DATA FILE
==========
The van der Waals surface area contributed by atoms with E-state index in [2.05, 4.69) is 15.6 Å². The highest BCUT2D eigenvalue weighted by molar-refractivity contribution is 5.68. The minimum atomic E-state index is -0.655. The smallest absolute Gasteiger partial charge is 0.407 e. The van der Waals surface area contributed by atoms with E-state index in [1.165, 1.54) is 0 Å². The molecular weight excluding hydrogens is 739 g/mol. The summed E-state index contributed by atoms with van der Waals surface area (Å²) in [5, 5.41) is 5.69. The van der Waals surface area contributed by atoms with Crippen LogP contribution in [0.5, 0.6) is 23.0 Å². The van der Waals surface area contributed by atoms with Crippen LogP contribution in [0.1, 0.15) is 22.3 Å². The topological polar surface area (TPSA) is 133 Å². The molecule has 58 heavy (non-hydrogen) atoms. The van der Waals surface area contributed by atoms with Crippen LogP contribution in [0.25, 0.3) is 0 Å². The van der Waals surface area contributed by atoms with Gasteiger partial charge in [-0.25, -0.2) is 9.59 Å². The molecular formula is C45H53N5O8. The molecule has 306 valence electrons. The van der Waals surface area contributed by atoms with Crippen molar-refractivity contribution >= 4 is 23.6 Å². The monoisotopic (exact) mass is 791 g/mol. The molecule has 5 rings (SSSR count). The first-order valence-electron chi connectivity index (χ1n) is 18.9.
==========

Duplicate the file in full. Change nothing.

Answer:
The van der Waals surface area contributed by atoms with E-state index in [2.05, 4.69) is 15.6 Å². The highest BCUT2D eigenvalue weighted by molar-refractivity contribution is 5.68. The minimum atomic E-state index is -0.655. The smallest absolute Gasteiger partial charge is 0.407 e. The van der Waals surface area contributed by atoms with E-state index in [1.165, 1.54) is 0 Å². The molecular weight excluding hydrogens is 739 g/mol. The summed E-state index contributed by atoms with van der Waals surface area (Å²) in [5, 5.41) is 5.69. The van der Waals surface area contributed by atoms with Crippen LogP contribution in [0.5, 0.6) is 23.0 Å². The van der Waals surface area contributed by atoms with Crippen LogP contribution in [0.1, 0.15) is 22.3 Å². The topological polar surface area (TPSA) is 133 Å². The molecule has 58 heavy (non-hydrogen) atoms. The van der Waals surface area contributed by atoms with Crippen LogP contribution in [0.25, 0.3) is 0 Å². The van der Waals surface area contributed by atoms with Gasteiger partial charge in [-0.25, -0.2) is 9.59 Å². The molecular formula is C45H53N5O8. The molecule has 306 valence electrons. The van der Waals surface area contributed by atoms with Crippen molar-refractivity contribution >= 4 is 23.6 Å². The monoisotopic (exact) mass is 791 g/mol. The molecule has 5 rings (SSSR count). The first-order valence-electron chi connectivity index (χ1n) is 18.9.